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Woodturning Design WBAW Presentation: 10 February 2009 by Laura and Barry Uden...

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Woodturning Design WBAW Presentation: 10 February 2009 by Laura and Barry Uden

Grouping Photos of Pieces According to Design Quality


Presentation Contents ! What

• •

is good design? Aesthetics Theory

! How

• • •

do you create a good design? Before turning While turning After turning

! What

not to do

! Discussion 3

What is Good Design? Aesthetics ! Looks

“correct” - we know it when we see it

! Grouped


! Outlines

of pieces


What is Good Design? Aesthetics ! Non-wood

items: the same principles apply as for wood


What is Good Design? Theory !

Design elements • Color/value • Texture • Shape/form/movement • Scale/proportion


Design principles • Center of interest • Balance • Harmony • Contrast • Rhythm 6

Design Elements ! The

design elements are aspects of the piece that can be manipulated or modified by the artist to create the design

! The

design elements include:

• Color/value • Texture • Shape/form/movement • Scale/proportion


Design Elements Color/Value ! The

color of the wood should suit the purpose and shape of the piece to make it interesting. If multiple colors are used in a piece, they should be complementary or similar in the warmth or coolness of the tones. Value is the degree of light and dark in any part of the design.


Design Elements Texture ! This

is the degree of roughness or smoothness in objects. It is about surface quality, either tactile or visual. Texture can be real (tactile), or can be implied by burning or painting the surface, or by using patterns, such as with segmented pieces.


Design Elements (Cont’d.) Shape/Form/Movement !

Shape / form is a characteristic of an object that makes it appear to vary when viewed from different angles.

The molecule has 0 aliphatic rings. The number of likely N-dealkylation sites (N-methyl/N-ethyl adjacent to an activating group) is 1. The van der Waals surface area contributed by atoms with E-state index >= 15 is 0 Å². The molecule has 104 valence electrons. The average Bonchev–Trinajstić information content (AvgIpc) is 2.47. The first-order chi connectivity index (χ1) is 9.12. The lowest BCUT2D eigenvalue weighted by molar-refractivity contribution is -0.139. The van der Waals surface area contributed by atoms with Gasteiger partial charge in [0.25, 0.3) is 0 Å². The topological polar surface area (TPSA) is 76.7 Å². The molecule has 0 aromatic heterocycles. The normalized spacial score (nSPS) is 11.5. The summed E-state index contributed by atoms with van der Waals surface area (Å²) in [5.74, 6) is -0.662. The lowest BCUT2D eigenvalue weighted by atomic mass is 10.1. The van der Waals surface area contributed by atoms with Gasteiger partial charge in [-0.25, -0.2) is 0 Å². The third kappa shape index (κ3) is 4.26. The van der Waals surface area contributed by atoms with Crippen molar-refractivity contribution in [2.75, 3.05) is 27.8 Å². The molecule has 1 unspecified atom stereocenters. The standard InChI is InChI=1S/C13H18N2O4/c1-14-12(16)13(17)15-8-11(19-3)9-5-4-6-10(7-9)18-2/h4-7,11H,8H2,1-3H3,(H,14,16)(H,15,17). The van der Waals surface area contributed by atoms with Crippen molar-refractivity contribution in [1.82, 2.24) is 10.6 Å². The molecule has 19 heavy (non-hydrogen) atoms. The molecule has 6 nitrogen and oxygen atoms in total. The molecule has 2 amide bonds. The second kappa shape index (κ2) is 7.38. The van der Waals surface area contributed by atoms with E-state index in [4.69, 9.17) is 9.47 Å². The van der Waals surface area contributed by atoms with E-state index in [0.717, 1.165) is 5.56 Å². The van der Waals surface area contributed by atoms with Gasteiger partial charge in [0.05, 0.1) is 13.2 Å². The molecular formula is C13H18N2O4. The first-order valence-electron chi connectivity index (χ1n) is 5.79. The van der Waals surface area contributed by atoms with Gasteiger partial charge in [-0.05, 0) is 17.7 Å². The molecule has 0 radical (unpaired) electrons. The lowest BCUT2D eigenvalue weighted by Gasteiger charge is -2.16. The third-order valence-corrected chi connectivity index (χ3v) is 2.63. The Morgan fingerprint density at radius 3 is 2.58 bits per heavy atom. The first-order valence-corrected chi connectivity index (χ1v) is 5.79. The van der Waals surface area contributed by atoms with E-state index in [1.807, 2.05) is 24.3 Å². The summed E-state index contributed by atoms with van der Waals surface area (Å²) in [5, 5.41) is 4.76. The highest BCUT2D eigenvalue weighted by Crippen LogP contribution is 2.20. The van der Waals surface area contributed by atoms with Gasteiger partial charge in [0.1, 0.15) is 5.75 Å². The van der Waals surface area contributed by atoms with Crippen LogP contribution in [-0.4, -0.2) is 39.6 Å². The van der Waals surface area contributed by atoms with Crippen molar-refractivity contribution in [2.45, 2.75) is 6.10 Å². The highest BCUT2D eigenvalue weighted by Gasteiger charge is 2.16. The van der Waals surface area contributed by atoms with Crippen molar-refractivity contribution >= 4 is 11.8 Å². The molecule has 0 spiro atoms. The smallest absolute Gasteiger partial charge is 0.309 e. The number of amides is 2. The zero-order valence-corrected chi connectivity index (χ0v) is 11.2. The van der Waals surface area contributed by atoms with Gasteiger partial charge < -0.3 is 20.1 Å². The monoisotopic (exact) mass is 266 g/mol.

Movement has to do with the visual flow through the composition.


Attention should be paid to the point at which the flow changes shape or direction. Shape changes should be either smooth and gradual or distinct and sharp: an in-between approach can look like a mistake. 10

Form, Movement, and Curves ! Ogee


• Ogee is a shape consisting of a concave arc flowing into a convex arc, so forming an S-shaped curve with vertical ends

• Ogee windows and arches were introduced to European cities from the Middle East

Single and double ogee curves

Ogee curves in architecture

Spot the ogee curves


Design Elements (Cont’d.) Scale/Proportion !

Scale refers to variations in overall size. The size should be fit for use unless designing miniatures. Proportion refers to the relative comparison of sizes of objects, lines or shapes within the piece.


Avoid placing any design feature or shape change (e.g., bead, ridge, edge of a lid, etc.) close to the halfway point vertically up a piece. This is also true for the location of the center of gravity or widest point on the piece – a 1/3 to 2/3 proportion usually looks good, and often (not always), above center is best. 12

Design Elements (Cont’d.) Scale/Proportion !

For bowls and platters, the rule of thumb is that the base should be about 1/3 of the diameter of the piece.


For closed forms, a good rule of thumb is that the size of the top opening should be 1/3 of the diameter of the piece or less.


Two Proportion Guides: Rule of Thirds and Golden Mean ! These

are rules that have been developed to guide the use of proportion in design

! In

woodturning, these rules help guide proportions such as:

• the height of a box lid related to the remainder of the box

• how far down a piece the widest point is located

• diameter of bowl related to height of bowl 14

The Rule of Thirds ! The

Rule of Thirds is used in many art forms, especially photography

! It

suggests that what “feels good” to us aesthetically is often a proportion of 1/3 to 2/3

! This

equates to a ratio of 1 to 2

! In

photography, it often refers to the location of the horizon line


The Golden Mean ! Both

the Greeks and the ancient Egyptians used the Golden Mean when designing their temples and monuments

! It

suggests that what “feels good” to us is a proportion of 1 to 1.618

! Rounding

down, this could be seen as a ratio

of 5 to 8


Comparing the Two Rules ! Rule

of Thirds:

• Ratio of 1 to 2 • Same as 4 to 8 ! Golden


• Ratio of 5 to 8 ! Which

one should you use?

• For three-dimensional objects, the eye

cannot always distinguish between them

• Use whatever works for you 17